As the Taliban watch, eventually a pair of Black Hawks fly into view and one circles low and lands.
Three U.S. operatives in civilian clothes approach as Bergdahl is led to them by two Taliban, including one with a white flag attached to a stick.
A man from the U.S. team wearing a baseball cap and surgical mask, possibly an interpreter, greets the Taliban with a handshake and Pashtun tradition of placing his hand over his heart.
Behind them in the tense moment of the handoff, special operators wearing full kit and night-vision goggles flipped up on their helmets can be seen aboard what the former special operations member said was possibly a Task Force-160 Special Operations "Nightstalker" MH-60 Black Hawk with "41" painted on the window.
With his head shaved, U.S. operatives seem to have little doubt that they are face to face with Bergdahl, the same 501st Parachute Infantry Regiment trooper who many soldiers and sources say walked off his post deliberately on June 29, 2009.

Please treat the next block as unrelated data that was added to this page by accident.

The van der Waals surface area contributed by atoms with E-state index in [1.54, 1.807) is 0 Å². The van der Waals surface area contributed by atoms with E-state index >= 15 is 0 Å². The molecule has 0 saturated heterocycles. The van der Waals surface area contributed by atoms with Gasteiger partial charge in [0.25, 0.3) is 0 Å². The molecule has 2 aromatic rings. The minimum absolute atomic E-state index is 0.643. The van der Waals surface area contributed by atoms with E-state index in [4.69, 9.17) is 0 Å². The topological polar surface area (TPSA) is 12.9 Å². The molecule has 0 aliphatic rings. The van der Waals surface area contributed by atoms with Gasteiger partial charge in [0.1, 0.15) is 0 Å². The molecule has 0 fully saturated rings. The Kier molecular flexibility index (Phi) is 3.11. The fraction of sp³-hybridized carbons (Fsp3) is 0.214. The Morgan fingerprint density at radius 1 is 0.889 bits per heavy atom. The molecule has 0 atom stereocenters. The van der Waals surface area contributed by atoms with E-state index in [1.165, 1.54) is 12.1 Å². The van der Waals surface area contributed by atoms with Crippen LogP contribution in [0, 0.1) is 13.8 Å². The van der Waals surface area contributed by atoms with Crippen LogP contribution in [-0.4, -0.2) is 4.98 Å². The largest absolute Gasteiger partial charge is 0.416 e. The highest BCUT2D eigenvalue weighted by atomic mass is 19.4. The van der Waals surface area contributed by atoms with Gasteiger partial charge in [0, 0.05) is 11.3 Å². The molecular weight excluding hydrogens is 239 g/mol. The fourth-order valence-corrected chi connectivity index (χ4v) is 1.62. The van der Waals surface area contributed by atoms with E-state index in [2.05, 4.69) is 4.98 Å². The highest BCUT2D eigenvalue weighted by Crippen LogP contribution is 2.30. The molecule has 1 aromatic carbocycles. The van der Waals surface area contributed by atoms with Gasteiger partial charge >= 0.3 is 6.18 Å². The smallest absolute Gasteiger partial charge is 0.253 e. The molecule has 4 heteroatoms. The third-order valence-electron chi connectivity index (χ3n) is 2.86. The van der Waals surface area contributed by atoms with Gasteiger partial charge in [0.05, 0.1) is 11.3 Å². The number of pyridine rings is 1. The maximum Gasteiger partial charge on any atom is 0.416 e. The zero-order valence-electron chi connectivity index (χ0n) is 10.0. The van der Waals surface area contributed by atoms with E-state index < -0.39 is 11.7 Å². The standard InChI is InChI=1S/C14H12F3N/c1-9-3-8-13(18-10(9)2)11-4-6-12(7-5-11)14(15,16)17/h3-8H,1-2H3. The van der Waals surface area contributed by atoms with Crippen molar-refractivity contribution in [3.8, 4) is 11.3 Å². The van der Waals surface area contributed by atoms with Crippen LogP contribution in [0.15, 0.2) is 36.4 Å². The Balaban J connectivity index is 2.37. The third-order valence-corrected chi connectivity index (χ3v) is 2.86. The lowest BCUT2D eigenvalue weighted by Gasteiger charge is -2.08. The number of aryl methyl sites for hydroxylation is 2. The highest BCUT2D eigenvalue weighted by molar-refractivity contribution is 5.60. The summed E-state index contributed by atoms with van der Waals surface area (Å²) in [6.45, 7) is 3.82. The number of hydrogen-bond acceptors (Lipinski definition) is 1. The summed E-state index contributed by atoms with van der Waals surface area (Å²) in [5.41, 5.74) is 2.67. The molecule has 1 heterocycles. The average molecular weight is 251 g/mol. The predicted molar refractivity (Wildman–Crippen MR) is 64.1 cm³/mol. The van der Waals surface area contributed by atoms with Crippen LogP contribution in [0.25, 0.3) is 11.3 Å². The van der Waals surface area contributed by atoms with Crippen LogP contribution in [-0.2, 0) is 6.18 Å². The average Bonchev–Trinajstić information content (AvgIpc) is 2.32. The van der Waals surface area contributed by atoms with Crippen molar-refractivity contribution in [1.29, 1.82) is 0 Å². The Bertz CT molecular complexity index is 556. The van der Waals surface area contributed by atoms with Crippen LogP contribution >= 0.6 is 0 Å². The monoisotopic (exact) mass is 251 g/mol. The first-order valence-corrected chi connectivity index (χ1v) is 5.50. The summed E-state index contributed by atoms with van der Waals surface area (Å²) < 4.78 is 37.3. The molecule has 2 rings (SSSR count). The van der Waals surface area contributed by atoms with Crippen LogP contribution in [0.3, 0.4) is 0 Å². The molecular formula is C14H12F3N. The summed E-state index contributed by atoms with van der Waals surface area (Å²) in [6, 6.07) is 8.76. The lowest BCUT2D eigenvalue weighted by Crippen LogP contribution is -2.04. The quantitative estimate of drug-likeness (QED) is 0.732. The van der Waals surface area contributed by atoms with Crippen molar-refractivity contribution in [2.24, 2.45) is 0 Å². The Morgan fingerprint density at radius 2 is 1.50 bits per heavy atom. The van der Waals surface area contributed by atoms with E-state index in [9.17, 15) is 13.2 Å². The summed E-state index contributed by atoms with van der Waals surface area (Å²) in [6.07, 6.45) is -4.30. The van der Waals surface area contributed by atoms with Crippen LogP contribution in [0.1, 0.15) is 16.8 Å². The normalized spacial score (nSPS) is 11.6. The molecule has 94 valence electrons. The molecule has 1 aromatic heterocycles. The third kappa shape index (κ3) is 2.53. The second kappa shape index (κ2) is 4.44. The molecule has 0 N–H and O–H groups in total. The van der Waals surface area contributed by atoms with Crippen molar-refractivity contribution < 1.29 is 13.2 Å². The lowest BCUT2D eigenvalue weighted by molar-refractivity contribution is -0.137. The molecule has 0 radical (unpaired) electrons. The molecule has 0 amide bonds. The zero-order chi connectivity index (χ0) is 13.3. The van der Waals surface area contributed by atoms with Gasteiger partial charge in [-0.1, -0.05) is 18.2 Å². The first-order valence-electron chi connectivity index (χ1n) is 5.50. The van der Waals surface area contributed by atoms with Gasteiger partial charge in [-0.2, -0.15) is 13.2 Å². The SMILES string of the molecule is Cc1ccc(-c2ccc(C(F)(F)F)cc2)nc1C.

A second American operative with a thick beard wearing a cap and headphones looks Bergdahl over, puts his hand behind his back and then turns and raises his other hand to signal those people in the chopper that it's Bergdahl.
After he body-frisks Bergdahl by the Black Hawk, next to a doorgunner whose weapon is trained at the Taliban in the wadi, Bergdahl is helped aboard with the others and the chopper lifts off, flying away low to the ground.
"It was probably very high tension prior" to the exchange, the former special operations soldier told ABC News, "followed by a very anti-climatic ending."